29 March 2021
As hundreds of thousands of families wait for social and public housing nationally and many more are in private rental stress, it is unwelcome news that housing affordability is worsening. As the levers and motivation of government to intervene in the affordability dynamic diminish, there is urgency to look towards alternative models of lifting housing investment and supply.
The first months of 2021 saw the biggest spike in house prices of the last 17 years. The Canberra market was one of the strongest performers with a 1.9 per cent rise facilitated by record low interest rates, a supply deficit, a relatively stable public income base and an improving economic landscape. An inescapable level of FOMO (fear of missing out) is also adding to the anxiety among middle-income aspirant homebuyers increasingly frustrated at being trapped in a cycle of renting while others on lower incomes endure a rental market that is ruthlessly competitive.
For those paying rents of around $700/week for family homes in the inner suburbs, saving to buy is a futile . For some potential buyers, the “Bank of Mum and Dad” can help them purchase outside the limits of their income bracket. Now the fifth biggest home loan lender in the country, with around $92 billion in debts being owed to parents, the parental bank is only an option for those whose parents have a spare $73,000 on hand, the average amount loaned out to children.
With this mixture of psycho-economic conditions adding to the already dire state of housing affordability in Australia, significant attention was directed towards housing supply and affordability in time for the Commonwealth Budget in October 2020. Investment in community housing was considered a sure way to build affordable supply and boost the economy. The disappointment was palpable when investment in community housing was conspicuously absent from the Commonwealth Budget, and then from the ACT budget.
In the ACT, the message was abundantly clear; land sales were critical to the budget recovery and any wholesale affordable release of land to the social housing sector would undermine the recovery. Alongside a political commitment to not sell-off public housing assets, the options to boost affordable housing through the levers available to government are fast dwindling. So where does all this leave housing affordability in Canberra?
Community housing developments, like our proposed Y-Homes build in Ainslie are important but without targeted affordable purchasing and re-purposed public assets the answer may require more lateral approaches. Social Impact Investing can present part of the solution. An investment strategy aimed at addressing specific social issues while also generating financial returns for investors, SII in Australia has come a long way in the last few years from infancy to full-blown reality. Mainstream investors including superannuation funds, mainstream investors, and philanthropic funds are now getting involved.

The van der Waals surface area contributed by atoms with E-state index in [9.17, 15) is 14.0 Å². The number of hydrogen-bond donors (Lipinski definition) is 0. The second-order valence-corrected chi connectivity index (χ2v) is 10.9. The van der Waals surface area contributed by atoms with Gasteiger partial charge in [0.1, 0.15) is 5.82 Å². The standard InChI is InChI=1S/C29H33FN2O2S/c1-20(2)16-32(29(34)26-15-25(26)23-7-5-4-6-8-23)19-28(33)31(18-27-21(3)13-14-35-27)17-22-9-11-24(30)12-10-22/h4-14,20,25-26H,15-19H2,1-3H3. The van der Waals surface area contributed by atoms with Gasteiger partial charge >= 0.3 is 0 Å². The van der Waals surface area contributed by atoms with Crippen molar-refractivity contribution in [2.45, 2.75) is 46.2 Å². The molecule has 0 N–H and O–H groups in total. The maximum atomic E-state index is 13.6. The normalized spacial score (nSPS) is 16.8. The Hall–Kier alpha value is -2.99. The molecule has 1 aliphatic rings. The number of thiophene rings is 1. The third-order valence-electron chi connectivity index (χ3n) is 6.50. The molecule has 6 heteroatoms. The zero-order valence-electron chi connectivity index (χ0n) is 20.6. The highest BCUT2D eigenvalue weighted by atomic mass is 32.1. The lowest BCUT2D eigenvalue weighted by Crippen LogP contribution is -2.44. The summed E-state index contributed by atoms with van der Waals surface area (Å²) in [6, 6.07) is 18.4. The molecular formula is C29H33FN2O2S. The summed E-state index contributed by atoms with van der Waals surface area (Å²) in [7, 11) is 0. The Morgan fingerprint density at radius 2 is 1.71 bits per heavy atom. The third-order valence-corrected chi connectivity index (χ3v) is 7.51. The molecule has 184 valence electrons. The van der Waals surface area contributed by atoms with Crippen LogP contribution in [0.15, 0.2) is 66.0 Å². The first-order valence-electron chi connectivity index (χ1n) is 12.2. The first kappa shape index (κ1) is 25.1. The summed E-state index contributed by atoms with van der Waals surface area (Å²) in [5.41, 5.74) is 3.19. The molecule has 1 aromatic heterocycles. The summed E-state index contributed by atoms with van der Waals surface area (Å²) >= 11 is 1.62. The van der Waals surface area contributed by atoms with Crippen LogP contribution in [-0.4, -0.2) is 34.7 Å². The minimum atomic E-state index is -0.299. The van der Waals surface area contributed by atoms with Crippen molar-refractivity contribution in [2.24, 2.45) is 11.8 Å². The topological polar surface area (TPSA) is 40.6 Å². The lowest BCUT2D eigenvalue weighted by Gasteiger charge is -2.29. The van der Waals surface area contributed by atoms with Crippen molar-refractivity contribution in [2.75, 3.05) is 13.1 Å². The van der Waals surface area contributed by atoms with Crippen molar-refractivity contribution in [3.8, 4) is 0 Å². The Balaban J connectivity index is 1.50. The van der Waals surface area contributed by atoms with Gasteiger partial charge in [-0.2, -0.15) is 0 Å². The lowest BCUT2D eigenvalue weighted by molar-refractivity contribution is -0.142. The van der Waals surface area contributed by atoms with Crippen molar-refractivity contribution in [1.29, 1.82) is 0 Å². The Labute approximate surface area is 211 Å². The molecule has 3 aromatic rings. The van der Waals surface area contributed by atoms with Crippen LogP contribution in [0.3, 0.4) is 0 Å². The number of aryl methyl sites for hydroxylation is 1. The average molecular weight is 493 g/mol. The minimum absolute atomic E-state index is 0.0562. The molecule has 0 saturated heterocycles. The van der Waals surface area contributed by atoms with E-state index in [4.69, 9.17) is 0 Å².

In 2015 the superannuation fund, and YWCA Canberra Partner, HESTA partnered with Social Ventures Australia to launch a social investment trust which has gone towards the development of 100 specialist disability accommodation dwellings backed by the federal government’s National Disability Insurance Scheme. Other Social Ventures Australia investments include Horizon Housing, a community housing provider in Queensland and Premiums4Good a global QBE social investment strategy into renewable energy, healthcare and, in Australia, affordable housing. The Australian Government has realised the contribution of impact investment and established the Social Impact Investing Taskforce to determine its role in the new investment landscape.
While adding more actors to the mix of housing solutions is a good outcome for market diversity, policy levers and the bottom lines of government budgets, it is worth reflecting on whether the trend toward impact investing grants successive governments at all levels, which have allowed housing a private investment to boom while for others it remains a fantasy, a get-out-of-jail-free card.
This should not be allowed to become the case. There is without question a role for government in both anticipating and responding to the evolving housing needs of this country by investing in affordable supply and adjusting the tax settings that have allowed investment portfolios and one-bedroom builds to flourish while rental costs outstrip mortgages in the low-interest setting. And while policy change can take time, those on social and public housing lists do not have the luxury of time. As housing costs continue to outstrip the incomes of those on even modest double incomes the time to explore options to diversify the affordable housing mix, without the constraints of a glacial bureaucracy, is now.